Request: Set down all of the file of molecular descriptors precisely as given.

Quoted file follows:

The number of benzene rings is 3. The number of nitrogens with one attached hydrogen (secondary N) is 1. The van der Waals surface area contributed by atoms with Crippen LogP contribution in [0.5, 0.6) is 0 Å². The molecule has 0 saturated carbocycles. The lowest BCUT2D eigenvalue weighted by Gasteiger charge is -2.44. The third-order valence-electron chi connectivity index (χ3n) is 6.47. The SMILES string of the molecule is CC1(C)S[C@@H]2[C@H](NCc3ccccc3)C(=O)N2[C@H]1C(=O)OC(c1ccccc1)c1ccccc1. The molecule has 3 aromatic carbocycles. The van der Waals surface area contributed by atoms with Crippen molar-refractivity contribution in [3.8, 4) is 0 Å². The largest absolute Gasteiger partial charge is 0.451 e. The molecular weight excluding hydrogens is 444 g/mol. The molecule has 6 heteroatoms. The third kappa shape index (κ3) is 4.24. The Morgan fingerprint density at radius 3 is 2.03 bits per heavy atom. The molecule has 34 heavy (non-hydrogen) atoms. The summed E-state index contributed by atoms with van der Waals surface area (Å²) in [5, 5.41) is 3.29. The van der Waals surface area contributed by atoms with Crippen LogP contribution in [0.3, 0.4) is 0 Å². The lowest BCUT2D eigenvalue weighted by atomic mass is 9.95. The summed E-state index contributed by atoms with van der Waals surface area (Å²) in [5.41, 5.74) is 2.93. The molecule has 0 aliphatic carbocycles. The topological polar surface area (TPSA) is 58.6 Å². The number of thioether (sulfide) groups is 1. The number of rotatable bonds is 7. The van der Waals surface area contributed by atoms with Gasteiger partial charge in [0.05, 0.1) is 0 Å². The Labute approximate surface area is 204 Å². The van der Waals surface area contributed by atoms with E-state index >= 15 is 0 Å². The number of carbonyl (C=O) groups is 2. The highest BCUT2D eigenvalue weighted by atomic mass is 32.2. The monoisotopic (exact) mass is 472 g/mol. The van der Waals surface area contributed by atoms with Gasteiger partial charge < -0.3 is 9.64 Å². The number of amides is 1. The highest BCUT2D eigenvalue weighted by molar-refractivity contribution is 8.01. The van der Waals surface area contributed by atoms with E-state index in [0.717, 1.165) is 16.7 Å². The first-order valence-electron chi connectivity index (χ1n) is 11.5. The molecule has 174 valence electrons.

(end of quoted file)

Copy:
The number of benzene rings is 3. The number of nitrogens with one attached hydrogen (secondary N) is 1. The van der Waals surface area contributed by atoms with Crippen LogP contribution in [0.5, 0.6) is 0 Å². The molecule has 0 saturated carbocycles. The lowest BCUT2D eigenvalue weighted by Gasteiger charge is -2.44. The third-order valence-electron chi connectivity index (χ3n) is 6.47. The SMILES string of the molecule is CC1(C)S[C@@H]2[C@H](NCc3ccccc3)C(=O)N2[C@H]1C(=O)OC(c1ccccc1)c1ccccc1. The molecule has 3 aromatic carbocycles. The van der Waals surface area contributed by atoms with Crippen molar-refractivity contribution in [3.8, 4) is 0 Å². The largest absolute Gasteiger partial charge is 0.451 e. The molecular weight excluding hydrogens is 444 g/mol. The molecule has 6 heteroatoms. The third kappa shape index (κ3) is 4.24. The Morgan fingerprint density at radius 3 is 2.03 bits per heavy atom. The molecule has 34 heavy (non-hydrogen) atoms. The summed E-state index contributed by atoms with van der Waals surface area (Å²) in [5, 5.41) is 3.29. The van der Waals surface area contributed by atoms with Crippen LogP contribution in [0.3, 0.4) is 0 Å². The lowest BCUT2D eigenvalue weighted by atomic mass is 9.95. The summed E-state index contributed by atoms with van der Waals surface area (Å²) in [5.41, 5.74) is 2.93. The molecule has 0 aliphatic carbocycles. The topological polar surface area (TPSA) is 58.6 Å². The number of thioether (sulfide) groups is 1. The number of rotatable bonds is 7. The van der Waals surface area contributed by atoms with Gasteiger partial charge in [0.05, 0.1) is 0 Å². The Labute approximate surface area is 204 Å². The van der Waals surface area contributed by atoms with E-state index >= 15 is 0 Å². The number of carbonyl (C=O) groups is 2. The highest BCUT2D eigenvalue weighted by atomic mass is 32.2. The monoisotopic (exact) mass is 472 g/mol. The van der Waals surface area contributed by atoms with Gasteiger partial charge < -0.3 is 9.64 Å². The number of amides is 1. The highest BCUT2D eigenvalue weighted by molar-refractivity contribution is 8.01. The van der Waals surface area contributed by atoms with E-state index in [0.717, 1.165) is 16.7 Å². The first-order valence-electron chi connectivity index (χ1n) is 11.5. The molecule has 174 valence electrons.